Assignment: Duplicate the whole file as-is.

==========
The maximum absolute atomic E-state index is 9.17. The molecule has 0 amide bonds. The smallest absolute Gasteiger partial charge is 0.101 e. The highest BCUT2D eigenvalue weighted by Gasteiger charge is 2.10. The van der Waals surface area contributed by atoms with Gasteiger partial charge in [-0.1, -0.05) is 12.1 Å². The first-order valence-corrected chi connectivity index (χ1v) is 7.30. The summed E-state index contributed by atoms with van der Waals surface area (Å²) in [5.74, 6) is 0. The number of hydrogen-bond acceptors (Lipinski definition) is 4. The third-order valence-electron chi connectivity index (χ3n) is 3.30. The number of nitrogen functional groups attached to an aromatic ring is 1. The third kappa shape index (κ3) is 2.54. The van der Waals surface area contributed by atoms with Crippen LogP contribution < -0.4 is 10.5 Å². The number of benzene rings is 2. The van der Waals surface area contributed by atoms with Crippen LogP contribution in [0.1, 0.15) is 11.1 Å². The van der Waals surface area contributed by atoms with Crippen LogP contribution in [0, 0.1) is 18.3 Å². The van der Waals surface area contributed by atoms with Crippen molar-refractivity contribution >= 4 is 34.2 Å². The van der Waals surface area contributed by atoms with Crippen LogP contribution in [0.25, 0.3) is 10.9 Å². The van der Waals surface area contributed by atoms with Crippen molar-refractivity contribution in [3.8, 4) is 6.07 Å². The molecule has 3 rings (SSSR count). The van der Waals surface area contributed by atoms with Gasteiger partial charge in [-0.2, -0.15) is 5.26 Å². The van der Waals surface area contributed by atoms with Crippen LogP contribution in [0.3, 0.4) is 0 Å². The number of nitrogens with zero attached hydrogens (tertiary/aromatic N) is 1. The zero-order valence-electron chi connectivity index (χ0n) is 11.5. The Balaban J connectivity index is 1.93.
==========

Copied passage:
The maximum absolute atomic E-state index is 9.17. The molecule has 0 amide bonds. The smallest absolute Gasteiger partial charge is 0.101 e. The highest BCUT2D eigenvalue weighted by Gasteiger charge is 2.10. The van der Waals surface area contributed by atoms with Gasteiger partial charge in [-0.1, -0.05) is 12.1 Å². The first-order valence-corrected chi connectivity index (χ1v) is 7.30. The summed E-state index contributed by atoms with van der Waals surface area (Å²) in [5.74, 6) is 0. The number of hydrogen-bond acceptors (Lipinski definition) is 4. The third-order valence-electron chi connectivity index (χ3n) is 3.30. The number of nitrogen functional groups attached to an aromatic ring is 1. The third kappa shape index (κ3) is 2.54. The van der Waals surface area contributed by atoms with Crippen LogP contribution < -0.4 is 10.5 Å². The number of benzene rings is 2. The van der Waals surface area contributed by atoms with Crippen LogP contribution in [0.1, 0.15) is 11.1 Å². The van der Waals surface area contributed by atoms with Crippen LogP contribution in [0, 0.1) is 18.3 Å². The van der Waals surface area contributed by atoms with Crippen molar-refractivity contribution >= 4 is 34.2 Å². The van der Waals surface area contributed by atoms with Crippen LogP contribution in [0.25, 0.3) is 10.9 Å². The van der Waals surface area contributed by atoms with Crippen molar-refractivity contribution in [3.8, 4) is 6.07 Å². The molecule has 3 rings (SSSR count). The van der Waals surface area contributed by atoms with Gasteiger partial charge in [-0.2, -0.15) is 5.26 Å². The van der Waals surface area contributed by atoms with Crippen LogP contribution in [0.3, 0.4) is 0 Å². The number of nitrogens with zero attached hydrogens (tertiary/aromatic N) is 1. The zero-order valence-electron chi connectivity index (χ0n) is 11.5. The Balaban J connectivity index is 1.93.